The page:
The threat to withdraw welfare from the overweight focuses on punishment and blame rather than improving health
Forget summer, it’s the first couple of weeks of January that constitute the journalistic year’s silly season … if you are fat. The year 2013 has been no different: where once you might have written a resolution on the first page of your diary to eat fewer biscuits, Bridget Jones style, now new year’s weight loss rhetoric has been amped up into the domain of thinktank press releases trying to prove they have something useful to contribute to the pressing problem of obesity.
A couple of reports have been cynically released and regurgitated in the last two days to cash in on the anxiety about bodies and consumption that descends like a cloud of fart around this time of year. The most recent, A Dose of Localism: The Role of Councils in Public Health, produced by the Local Government Information Unit (LGiU), would be funny if it weren’t so rotten and expensively generated. Like others that came before, it surfs the tsunami of “fat panic” that has been drowning all in its path for the last 10 years or so.
The LGiU acknowledges that local governments are looking for cost-cutting measures as they assume responsibility for what looks set to be some pricey NHS service provision concerning diabetes, dementia and heart disease. As ever, it is social welfare that is the focus of cuts. The report’s sponsors make the classic mistake that statistical correlation indicates causation in relation to both these health problems and obesity. Oh well, everybody else does it – so why be any different. With this in mind, the LGiU has come up with the stunning idea of withholding benefits from fat claimants who refuse to comply with sanctions (in the form of forced exercise).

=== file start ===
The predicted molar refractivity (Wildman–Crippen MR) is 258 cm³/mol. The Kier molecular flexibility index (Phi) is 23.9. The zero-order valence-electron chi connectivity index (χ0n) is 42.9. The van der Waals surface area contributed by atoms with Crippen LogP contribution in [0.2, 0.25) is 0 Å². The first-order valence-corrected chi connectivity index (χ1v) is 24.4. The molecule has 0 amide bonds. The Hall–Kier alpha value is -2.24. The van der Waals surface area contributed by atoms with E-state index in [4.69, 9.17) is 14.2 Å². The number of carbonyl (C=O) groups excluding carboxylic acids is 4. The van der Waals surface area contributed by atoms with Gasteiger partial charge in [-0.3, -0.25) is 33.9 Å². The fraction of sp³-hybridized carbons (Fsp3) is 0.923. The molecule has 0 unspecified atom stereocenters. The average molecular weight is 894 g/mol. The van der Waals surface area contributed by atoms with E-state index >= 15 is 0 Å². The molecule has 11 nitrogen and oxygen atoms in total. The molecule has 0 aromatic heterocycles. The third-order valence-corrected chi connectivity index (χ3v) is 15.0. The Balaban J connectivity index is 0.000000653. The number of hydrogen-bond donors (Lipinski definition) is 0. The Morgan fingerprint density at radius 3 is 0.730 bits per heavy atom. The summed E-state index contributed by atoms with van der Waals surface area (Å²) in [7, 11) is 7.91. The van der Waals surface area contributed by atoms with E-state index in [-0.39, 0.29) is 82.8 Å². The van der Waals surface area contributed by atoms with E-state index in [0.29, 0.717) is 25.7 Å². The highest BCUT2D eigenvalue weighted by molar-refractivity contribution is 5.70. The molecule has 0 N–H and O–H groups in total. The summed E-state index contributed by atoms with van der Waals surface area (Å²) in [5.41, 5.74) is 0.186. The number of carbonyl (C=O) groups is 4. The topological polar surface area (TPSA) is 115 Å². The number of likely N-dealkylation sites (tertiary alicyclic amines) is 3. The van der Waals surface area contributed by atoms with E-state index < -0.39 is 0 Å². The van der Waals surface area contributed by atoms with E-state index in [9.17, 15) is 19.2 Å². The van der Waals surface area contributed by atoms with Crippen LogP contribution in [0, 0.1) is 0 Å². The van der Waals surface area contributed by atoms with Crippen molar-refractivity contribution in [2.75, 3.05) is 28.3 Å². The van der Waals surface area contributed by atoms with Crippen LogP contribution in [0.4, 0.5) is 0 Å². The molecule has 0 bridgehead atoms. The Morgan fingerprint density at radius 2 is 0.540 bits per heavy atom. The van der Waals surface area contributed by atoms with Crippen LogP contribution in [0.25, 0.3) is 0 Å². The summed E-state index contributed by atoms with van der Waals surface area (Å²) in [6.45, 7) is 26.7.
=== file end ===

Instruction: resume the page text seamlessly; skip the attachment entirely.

A few simple questions reveal why this is an idiotic proposal: will there be scales at the jobcentre? Someone with a tape measure on hand when you go to sign on? Presumably Body Mass Index (BMI) will be the fallible tool that decides who gets sanctioned and who does not (let us not forget that Brad Pitt and George Clooney both fall in the red zone of the BMI chart). Who would decide what sort of exercise would be most appropriate? What is the evidence that exercise prevents dementia anyway? What if you did the exercise and still didn’t get any thinner, or if the exercise exacerbated your existing health conditions? What if you’re already a super-fit fat person on hard times? Give us answers, LGiU.
Why stop there? The report talks about “incentivising” people to exercise. It is hard to imagine more incentive to lose weight than the intense stigma, discrimination, street harassment and systemic social exclusion that fat people already face. If body weight was a choice solely mediated by eating less and exercising more, we would all have lost weight ages ago. Fat people are incentivised enough and take extraordinary risks to assume the bodies of “good”, non-fat citizens. My friend is currently recuperating from gastric band surgery that has modified her body to malabsorb nourishment for the rest of her life. She has fought to be normatively thin at every stage of her 63 years, is more than willing to risk the inevitable miserable effects of such invasive treatment, and is not alone in this.
The way to improve fat people’s wellbeing, which would also have the added benefit of improving people’s health across the board, is not to treat weight loss as a panacea (it clearly does not work as a long-term remedy for health and social problems associated with fat). Instead, the LGiU should be developing health at every size interventions, fat activist communities and pioneering projects such as medical self-advocacy, anti-discrimination work and other low-cost, low-risk initiatives with proven track records. Improving people’s access to good housing, meaningful work and a living wage wouldn’t hurt either.
But LGiU’s report is not about improving people’s health. It is the kindly face of hatred, the result of mixing a loathing for poor people with the wider medically sanctioned disgust of fat in order to do things a bit more cheaply. Contrary to stereotypes of fat capitalists or fat cats so beloved by the left, fat people are more likely to be found in the more impoverished sections of society. The LGiU’s proposals further entrench fat people within these quarters, punishing us for daring to exist, undermining our wellbeing and blaming us all along.